"So, what was your risk reward ratio, again?"

That's the question that I can't help but be asking constantly these days when I see the sad news about people's life savings being wiped out in the ongoing cryptocrash. And, I am afraid, this is not the last of such events in the upcoming months.  

I genuinely thought that Bitcoin was very speculative, and I have said things to this effect a number of times either on this site or on my blog in the pretty recent past, but I have had no idea that people would think that something like Terra Luna was a better choice. 

No, if Bitcoin was very speculative, then, as I said in my very recent tweet, Terra Luna was stupidly speculative. So no, no way it was a better choice! In what respect?! 

I see none, except being still cheaper than Bitcoin (well, now it's even cheaper, but I see no rush of buyers) and perhaps a temporary novelty value, but that's not going to last because it seems to be easy to come up with this sort of novelty "values", which are values only for suckers. Those producing such "values" know only too well an old adage about a sucker being born every minute and profit from it handsomely.

Terra Luna is in the news at the time I am writing this (or rather started doing so - mid of May 2022) because it has collapsed overnight some 90+ percent of its (previous) value that the poor suckers who bought into it thought would only grow. Well, investments fluctuate in value, provided they have some (the value thing) to begin with. I mean, an iota of what could be called an intrinsic value, something that stocks of many reputable companies certainly have. 

The value perceived by the crowd can be anything, and the more speculative an asset is, the more diverse opinions about its value are. Hence, wild fluctuations in its price that try to accommodate most of these opinions (perceptions) even if briefly. Guess what? The "actually" perceived value of the Terra Luna crypto-whatever-it-meant-to-be turned out to be not so great after all.

Let me then review some investment basics here, as it is splendid even if rather unfortunate time to do so.

Perhaps the most important thing that an investor (or a trader) has to consider before putting on a position is the risk reward ratio (or the risk-to-reward ratio, to be more precise) of an investment (trade) that he is contemplating. To clarify, an investment is really a trade that you are willing to stay with for much longer than is ordinarily the case with a trade, and that usually means for years.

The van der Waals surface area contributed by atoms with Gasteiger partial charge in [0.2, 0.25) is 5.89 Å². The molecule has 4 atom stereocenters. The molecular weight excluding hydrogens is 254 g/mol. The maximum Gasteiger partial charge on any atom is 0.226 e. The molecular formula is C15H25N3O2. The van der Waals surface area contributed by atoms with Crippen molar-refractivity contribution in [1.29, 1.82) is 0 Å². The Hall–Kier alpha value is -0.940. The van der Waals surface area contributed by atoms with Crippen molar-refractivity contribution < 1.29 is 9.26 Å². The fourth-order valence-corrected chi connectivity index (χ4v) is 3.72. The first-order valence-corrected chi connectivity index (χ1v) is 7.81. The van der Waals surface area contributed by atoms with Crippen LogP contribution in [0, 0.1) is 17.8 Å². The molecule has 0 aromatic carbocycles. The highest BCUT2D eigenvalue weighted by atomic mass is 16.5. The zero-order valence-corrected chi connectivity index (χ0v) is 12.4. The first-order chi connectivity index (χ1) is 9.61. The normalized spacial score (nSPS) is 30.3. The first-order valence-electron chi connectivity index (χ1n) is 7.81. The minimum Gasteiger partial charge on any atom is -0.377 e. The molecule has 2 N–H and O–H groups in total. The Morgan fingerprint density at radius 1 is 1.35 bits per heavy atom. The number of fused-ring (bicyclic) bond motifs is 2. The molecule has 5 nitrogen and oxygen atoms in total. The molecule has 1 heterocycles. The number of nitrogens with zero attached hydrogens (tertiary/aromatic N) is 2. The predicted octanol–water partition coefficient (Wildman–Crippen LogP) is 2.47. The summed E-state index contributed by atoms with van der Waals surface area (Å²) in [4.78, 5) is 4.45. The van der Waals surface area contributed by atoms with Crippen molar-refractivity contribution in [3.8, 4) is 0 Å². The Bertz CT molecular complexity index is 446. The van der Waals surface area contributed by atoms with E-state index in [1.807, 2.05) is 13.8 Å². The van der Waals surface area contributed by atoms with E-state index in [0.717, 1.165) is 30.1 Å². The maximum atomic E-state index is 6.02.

The smaller this number (a lower risk versus a potential reward), the better, as this means you can benefit more with the same amount of money invested (risked). That's the type of trades or investments you should seek. That means that you are after relative bargains. 

Let me shamelessly add that my original US stock trading method guides you in this very direction (and as of this writing, it's only $75, which is a great bargain too). 

Needless to say, it is dangerous to jump into trading or even investing without some safe practice that would give you an idea of how much you can gain versus how much you can lose. You can do this even on paper, though this is a very limited experience as your money is not on the line. Trading or investing with small amounts of money takes it to another level.

The best starting point has traditionally been with mutual funds, although these days ETF's (that's Exchange Traded Funds) are also a good, low risk entry. These instruments will help you gauge your patience staying with positions that may not go your way quickly enough; believe me, it is not something that can be easily dismissed and it is really part of broader trading psychology. You may find out this way that you are really not cut out to be a trader or investor. 

Once you get the hang of this and feel comfortable with the idea of parking your money, where you may not always be to access it or, perhaps even more importantly, losing some of these funds, then you are ready to take another step by trading or investing in more risky, if only because more highly leveraged, instruments such as futures (e-mini or e-micro, in particular) or Forex and doing it in smaller timeframes. Two popular such timeframes are day trading and swing trading.

Finally, if you crave irrational exuberance and have unbounded faith in new-fangled trading instruments that are yet to be regulated (unlike stocks or futures), then you may give cryptocurrencies, such Bitcoin, a shot. Be careful not to invest too much. Be even more careful not to limit your investment opportunities to this field. Stocks, bonds, or futures are still the most reasonable things to play with. Forex and then cryptos should be considered last.

Posted on June 5th, 2022.

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Last updated on June 5th, 2022.